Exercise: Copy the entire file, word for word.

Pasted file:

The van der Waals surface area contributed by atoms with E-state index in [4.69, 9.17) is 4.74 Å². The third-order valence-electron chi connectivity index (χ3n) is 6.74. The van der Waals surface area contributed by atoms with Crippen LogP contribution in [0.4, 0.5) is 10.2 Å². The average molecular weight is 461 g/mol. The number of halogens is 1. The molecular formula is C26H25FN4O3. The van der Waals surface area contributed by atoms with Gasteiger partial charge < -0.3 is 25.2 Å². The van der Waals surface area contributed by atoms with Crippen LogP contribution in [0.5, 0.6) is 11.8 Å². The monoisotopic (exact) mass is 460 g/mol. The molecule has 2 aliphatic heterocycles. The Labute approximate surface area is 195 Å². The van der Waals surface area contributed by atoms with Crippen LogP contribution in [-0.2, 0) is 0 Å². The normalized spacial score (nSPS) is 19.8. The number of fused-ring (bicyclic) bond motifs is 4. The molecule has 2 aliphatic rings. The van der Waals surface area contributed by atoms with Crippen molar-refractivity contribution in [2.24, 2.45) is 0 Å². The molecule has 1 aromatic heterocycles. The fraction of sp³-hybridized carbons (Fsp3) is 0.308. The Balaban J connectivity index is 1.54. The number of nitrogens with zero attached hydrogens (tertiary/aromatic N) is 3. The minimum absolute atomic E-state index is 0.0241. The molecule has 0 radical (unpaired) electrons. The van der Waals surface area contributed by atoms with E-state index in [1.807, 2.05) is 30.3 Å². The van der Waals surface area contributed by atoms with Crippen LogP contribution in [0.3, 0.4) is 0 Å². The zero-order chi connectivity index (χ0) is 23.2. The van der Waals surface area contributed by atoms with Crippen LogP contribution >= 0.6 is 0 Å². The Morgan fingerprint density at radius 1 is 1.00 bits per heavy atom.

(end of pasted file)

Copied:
The van der Waals surface area contributed by atoms with E-state index in [4.69, 9.17) is 4.74 Å². The third-order valence-electron chi connectivity index (χ3n) is 6.74. The van der Waals surface area contributed by atoms with Crippen LogP contribution in [0.4, 0.5) is 10.2 Å². The average molecular weight is 461 g/mol. The number of halogens is 1. The molecular formula is C26H25FN4O3. The van der Waals surface area contributed by atoms with Gasteiger partial charge < -0.3 is 25.2 Å². The van der Waals surface area contributed by atoms with Crippen LogP contribution in [0.5, 0.6) is 11.8 Å². The monoisotopic (exact) mass is 460 g/mol. The molecule has 2 aliphatic heterocycles. The Labute approximate surface area is 195 Å². The van der Waals surface area contributed by atoms with Crippen LogP contribution in [-0.2, 0) is 0 Å². The normalized spacial score (nSPS) is 19.8. The number of fused-ring (bicyclic) bond motifs is 4. The molecule has 2 aliphatic rings. The van der Waals surface area contributed by atoms with Crippen molar-refractivity contribution in [2.24, 2.45) is 0 Å². The molecule has 1 aromatic heterocycles. The fraction of sp³-hybridized carbons (Fsp3) is 0.308. The Balaban J connectivity index is 1.54. The number of nitrogens with zero attached hydrogens (tertiary/aromatic N) is 3. The minimum absolute atomic E-state index is 0.0241. The molecule has 0 radical (unpaired) electrons. The van der Waals surface area contributed by atoms with E-state index in [1.807, 2.05) is 30.3 Å². The van der Waals surface area contributed by atoms with Crippen LogP contribution in [0.3, 0.4) is 0 Å². The zero-order chi connectivity index (χ0) is 23.2. The van der Waals surface area contributed by atoms with Crippen LogP contribution >= 0.6 is 0 Å². The Morgan fingerprint density at radius 1 is 1.00 bits per heavy atom.